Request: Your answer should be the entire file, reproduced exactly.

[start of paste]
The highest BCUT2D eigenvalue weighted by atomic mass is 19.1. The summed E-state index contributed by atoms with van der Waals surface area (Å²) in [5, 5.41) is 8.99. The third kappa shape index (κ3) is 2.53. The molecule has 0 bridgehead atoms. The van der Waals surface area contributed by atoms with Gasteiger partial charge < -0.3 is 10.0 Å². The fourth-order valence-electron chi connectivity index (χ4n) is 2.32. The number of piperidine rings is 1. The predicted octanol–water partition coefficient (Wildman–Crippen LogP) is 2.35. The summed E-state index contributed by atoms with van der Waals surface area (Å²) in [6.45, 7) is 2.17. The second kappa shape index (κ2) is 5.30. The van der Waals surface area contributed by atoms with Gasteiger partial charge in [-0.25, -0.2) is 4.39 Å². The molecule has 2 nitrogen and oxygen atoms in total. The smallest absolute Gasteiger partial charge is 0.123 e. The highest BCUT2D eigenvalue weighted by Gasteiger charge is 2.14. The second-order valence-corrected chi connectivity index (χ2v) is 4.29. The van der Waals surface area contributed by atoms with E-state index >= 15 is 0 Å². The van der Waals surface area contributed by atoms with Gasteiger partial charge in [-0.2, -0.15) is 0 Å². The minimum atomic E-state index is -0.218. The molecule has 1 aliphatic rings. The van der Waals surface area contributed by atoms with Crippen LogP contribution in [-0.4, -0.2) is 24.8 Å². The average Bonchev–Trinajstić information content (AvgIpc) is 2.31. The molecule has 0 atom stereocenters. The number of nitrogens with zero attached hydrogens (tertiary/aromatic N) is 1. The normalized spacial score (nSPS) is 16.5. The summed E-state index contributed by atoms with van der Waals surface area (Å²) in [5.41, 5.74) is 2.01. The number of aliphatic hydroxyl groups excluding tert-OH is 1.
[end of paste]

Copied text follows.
The highest BCUT2D eigenvalue weighted by atomic mass is 19.1. The summed E-state index contributed by atoms with van der Waals surface area (Å²) in [5, 5.41) is 8.99. The third kappa shape index (κ3) is 2.53. The molecule has 0 bridgehead atoms. The van der Waals surface area contributed by atoms with Gasteiger partial charge < -0.3 is 10.0 Å². The fourth-order valence-electron chi connectivity index (χ4n) is 2.32. The number of piperidine rings is 1. The predicted octanol–water partition coefficient (Wildman–Crippen LogP) is 2.35. The summed E-state index contributed by atoms with van der Waals surface area (Å²) in [6.45, 7) is 2.17. The second kappa shape index (κ2) is 5.30. The van der Waals surface area contributed by atoms with Gasteiger partial charge in [-0.25, -0.2) is 4.39 Å². The molecule has 2 nitrogen and oxygen atoms in total. The smallest absolute Gasteiger partial charge is 0.123 e. The highest BCUT2D eigenvalue weighted by Gasteiger charge is 2.14. The second-order valence-corrected chi connectivity index (χ2v) is 4.29. The van der Waals surface area contributed by atoms with E-state index >= 15 is 0 Å². The van der Waals surface area contributed by atoms with Gasteiger partial charge in [-0.2, -0.15) is 0 Å². The minimum atomic E-state index is -0.218. The molecule has 1 aliphatic rings. The van der Waals surface area contributed by atoms with Crippen LogP contribution in [-0.4, -0.2) is 24.8 Å². The average Bonchev–Trinajstić information content (AvgIpc) is 2.31. The molecule has 0 atom stereocenters. The number of nitrogens with zero attached hydrogens (tertiary/aromatic N) is 1. The normalized spacial score (nSPS) is 16.5. The summed E-state index contributed by atoms with van der Waals surface area (Å²) in [5.41, 5.74) is 2.01. The number of aliphatic hydroxyl groups excluding tert-OH is 1.